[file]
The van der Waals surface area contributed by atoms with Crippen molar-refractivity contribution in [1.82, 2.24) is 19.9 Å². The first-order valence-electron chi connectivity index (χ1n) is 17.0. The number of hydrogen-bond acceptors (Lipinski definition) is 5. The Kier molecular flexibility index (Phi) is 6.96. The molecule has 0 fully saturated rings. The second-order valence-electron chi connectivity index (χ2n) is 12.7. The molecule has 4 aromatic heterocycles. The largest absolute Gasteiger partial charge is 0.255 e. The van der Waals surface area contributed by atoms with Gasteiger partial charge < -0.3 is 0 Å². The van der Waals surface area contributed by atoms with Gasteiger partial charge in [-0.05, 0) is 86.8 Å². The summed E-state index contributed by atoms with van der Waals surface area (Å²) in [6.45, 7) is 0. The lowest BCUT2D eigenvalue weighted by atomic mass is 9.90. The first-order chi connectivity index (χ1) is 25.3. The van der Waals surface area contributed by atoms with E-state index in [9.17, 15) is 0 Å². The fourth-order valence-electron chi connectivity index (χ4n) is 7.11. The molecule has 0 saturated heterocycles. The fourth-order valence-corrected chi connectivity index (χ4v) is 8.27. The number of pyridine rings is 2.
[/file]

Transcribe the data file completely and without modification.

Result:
The van der Waals surface area contributed by atoms with Crippen molar-refractivity contribution in [1.82, 2.24) is 19.9 Å². The first-order valence-electron chi connectivity index (χ1n) is 17.0. The number of hydrogen-bond acceptors (Lipinski definition) is 5. The Kier molecular flexibility index (Phi) is 6.96. The molecule has 0 fully saturated rings. The second-order valence-electron chi connectivity index (χ2n) is 12.7. The molecule has 4 aromatic heterocycles. The largest absolute Gasteiger partial charge is 0.255 e. The van der Waals surface area contributed by atoms with Gasteiger partial charge < -0.3 is 0 Å². The van der Waals surface area contributed by atoms with Gasteiger partial charge in [-0.05, 0) is 86.8 Å². The summed E-state index contributed by atoms with van der Waals surface area (Å²) in [6.45, 7) is 0. The lowest BCUT2D eigenvalue weighted by atomic mass is 9.90. The first-order chi connectivity index (χ1) is 25.3. The van der Waals surface area contributed by atoms with E-state index in [9.17, 15) is 0 Å². The fourth-order valence-electron chi connectivity index (χ4n) is 7.11. The molecule has 0 saturated heterocycles. The fourth-order valence-corrected chi connectivity index (χ4v) is 8.27. The number of pyridine rings is 2.